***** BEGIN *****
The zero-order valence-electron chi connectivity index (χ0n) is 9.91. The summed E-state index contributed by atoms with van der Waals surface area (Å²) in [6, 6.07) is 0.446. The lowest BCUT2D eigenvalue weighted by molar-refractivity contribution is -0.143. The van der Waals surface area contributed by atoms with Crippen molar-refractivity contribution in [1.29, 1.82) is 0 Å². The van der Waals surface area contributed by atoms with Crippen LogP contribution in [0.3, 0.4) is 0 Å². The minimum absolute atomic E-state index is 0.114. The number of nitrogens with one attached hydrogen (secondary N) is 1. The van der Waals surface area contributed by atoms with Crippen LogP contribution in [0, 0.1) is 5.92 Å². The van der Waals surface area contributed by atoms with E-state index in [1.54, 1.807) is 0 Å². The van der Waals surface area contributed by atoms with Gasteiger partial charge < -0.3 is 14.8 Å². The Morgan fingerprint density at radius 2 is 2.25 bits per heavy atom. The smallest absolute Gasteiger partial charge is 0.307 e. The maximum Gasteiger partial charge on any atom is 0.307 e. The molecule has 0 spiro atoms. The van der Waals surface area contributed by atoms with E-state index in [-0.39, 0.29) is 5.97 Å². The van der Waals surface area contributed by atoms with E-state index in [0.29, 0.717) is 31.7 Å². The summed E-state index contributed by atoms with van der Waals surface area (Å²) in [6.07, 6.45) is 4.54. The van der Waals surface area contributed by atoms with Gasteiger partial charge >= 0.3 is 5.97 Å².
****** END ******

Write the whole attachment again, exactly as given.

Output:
The zero-order valence-electron chi connectivity index (χ0n) is 9.91. The summed E-state index contributed by atoms with van der Waals surface area (Å²) in [6, 6.07) is 0.446. The lowest BCUT2D eigenvalue weighted by molar-refractivity contribution is -0.143. The van der Waals surface area contributed by atoms with Crippen molar-refractivity contribution in [1.29, 1.82) is 0 Å². The van der Waals surface area contributed by atoms with Crippen LogP contribution in [0.3, 0.4) is 0 Å². The minimum absolute atomic E-state index is 0.114. The number of nitrogens with one attached hydrogen (secondary N) is 1. The van der Waals surface area contributed by atoms with Crippen LogP contribution in [0, 0.1) is 5.92 Å². The van der Waals surface area contributed by atoms with E-state index in [1.54, 1.807) is 0 Å². The van der Waals surface area contributed by atoms with Gasteiger partial charge < -0.3 is 14.8 Å². The Morgan fingerprint density at radius 2 is 2.25 bits per heavy atom. The smallest absolute Gasteiger partial charge is 0.307 e. The maximum Gasteiger partial charge on any atom is 0.307 e. The molecule has 0 spiro atoms. The van der Waals surface area contributed by atoms with E-state index in [-0.39, 0.29) is 5.97 Å². The van der Waals surface area contributed by atoms with E-state index in [0.29, 0.717) is 31.7 Å². The summed E-state index contributed by atoms with van der Waals surface area (Å²) in [6.07, 6.45) is 4.54. The van der Waals surface area contributed by atoms with Gasteiger partial charge >= 0.3 is 5.97 Å².